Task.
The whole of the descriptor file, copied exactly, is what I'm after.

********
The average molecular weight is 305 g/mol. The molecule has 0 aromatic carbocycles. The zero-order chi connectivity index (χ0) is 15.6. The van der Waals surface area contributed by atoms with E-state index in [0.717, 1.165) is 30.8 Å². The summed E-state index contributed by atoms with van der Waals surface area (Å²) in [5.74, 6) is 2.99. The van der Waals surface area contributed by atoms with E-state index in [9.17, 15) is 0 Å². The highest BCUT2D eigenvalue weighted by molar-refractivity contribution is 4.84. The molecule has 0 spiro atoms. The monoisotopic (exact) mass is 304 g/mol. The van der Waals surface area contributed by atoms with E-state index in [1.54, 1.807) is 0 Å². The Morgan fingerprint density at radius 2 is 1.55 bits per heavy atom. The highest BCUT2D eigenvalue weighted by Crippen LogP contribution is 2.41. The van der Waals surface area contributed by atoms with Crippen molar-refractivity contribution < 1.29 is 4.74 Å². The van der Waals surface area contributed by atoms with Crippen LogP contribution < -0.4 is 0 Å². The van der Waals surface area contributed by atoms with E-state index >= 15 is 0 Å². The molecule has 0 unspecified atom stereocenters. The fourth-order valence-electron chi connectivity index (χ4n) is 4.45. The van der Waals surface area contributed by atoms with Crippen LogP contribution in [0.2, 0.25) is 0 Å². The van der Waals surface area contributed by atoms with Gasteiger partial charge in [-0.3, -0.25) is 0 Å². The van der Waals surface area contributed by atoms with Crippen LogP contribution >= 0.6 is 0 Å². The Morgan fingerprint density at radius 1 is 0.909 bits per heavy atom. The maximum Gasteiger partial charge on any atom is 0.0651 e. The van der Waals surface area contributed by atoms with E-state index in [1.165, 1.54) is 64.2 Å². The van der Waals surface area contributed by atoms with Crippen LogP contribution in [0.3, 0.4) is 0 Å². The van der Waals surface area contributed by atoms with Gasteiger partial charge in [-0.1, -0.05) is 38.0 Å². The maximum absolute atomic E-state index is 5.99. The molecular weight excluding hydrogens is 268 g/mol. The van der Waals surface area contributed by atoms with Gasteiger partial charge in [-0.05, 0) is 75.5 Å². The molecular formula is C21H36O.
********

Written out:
The average molecular weight is 305 g/mol. The molecule has 0 aromatic carbocycles. The zero-order chi connectivity index (χ0) is 15.6. The van der Waals surface area contributed by atoms with E-state index in [0.717, 1.165) is 30.8 Å². The summed E-state index contributed by atoms with van der Waals surface area (Å²) in [5.74, 6) is 2.99. The van der Waals surface area contributed by atoms with E-state index in [9.17, 15) is 0 Å². The highest BCUT2D eigenvalue weighted by molar-refractivity contribution is 4.84. The molecule has 0 spiro atoms. The monoisotopic (exact) mass is 304 g/mol. The van der Waals surface area contributed by atoms with E-state index in [1.54, 1.807) is 0 Å². The Morgan fingerprint density at radius 2 is 1.55 bits per heavy atom. The highest BCUT2D eigenvalue weighted by Crippen LogP contribution is 2.41. The van der Waals surface area contributed by atoms with Crippen molar-refractivity contribution < 1.29 is 4.74 Å². The van der Waals surface area contributed by atoms with Crippen LogP contribution < -0.4 is 0 Å². The van der Waals surface area contributed by atoms with E-state index >= 15 is 0 Å². The molecule has 0 unspecified atom stereocenters. The fourth-order valence-electron chi connectivity index (χ4n) is 4.45. The van der Waals surface area contributed by atoms with Crippen LogP contribution in [0.2, 0.25) is 0 Å². The van der Waals surface area contributed by atoms with Gasteiger partial charge in [-0.3, -0.25) is 0 Å². The van der Waals surface area contributed by atoms with Crippen LogP contribution >= 0.6 is 0 Å². The Morgan fingerprint density at radius 1 is 0.909 bits per heavy atom. The maximum Gasteiger partial charge on any atom is 0.0651 e. The van der Waals surface area contributed by atoms with E-state index in [1.165, 1.54) is 64.2 Å². The van der Waals surface area contributed by atoms with Crippen LogP contribution in [0.3, 0.4) is 0 Å². The van der Waals surface area contributed by atoms with Gasteiger partial charge in [-0.1, -0.05) is 38.0 Å². The maximum absolute atomic E-state index is 5.99. The molecular weight excluding hydrogens is 268 g/mol. The van der Waals surface area contributed by atoms with Gasteiger partial charge in [-0.05, 0) is 75.5 Å². The molecular formula is C21H36O.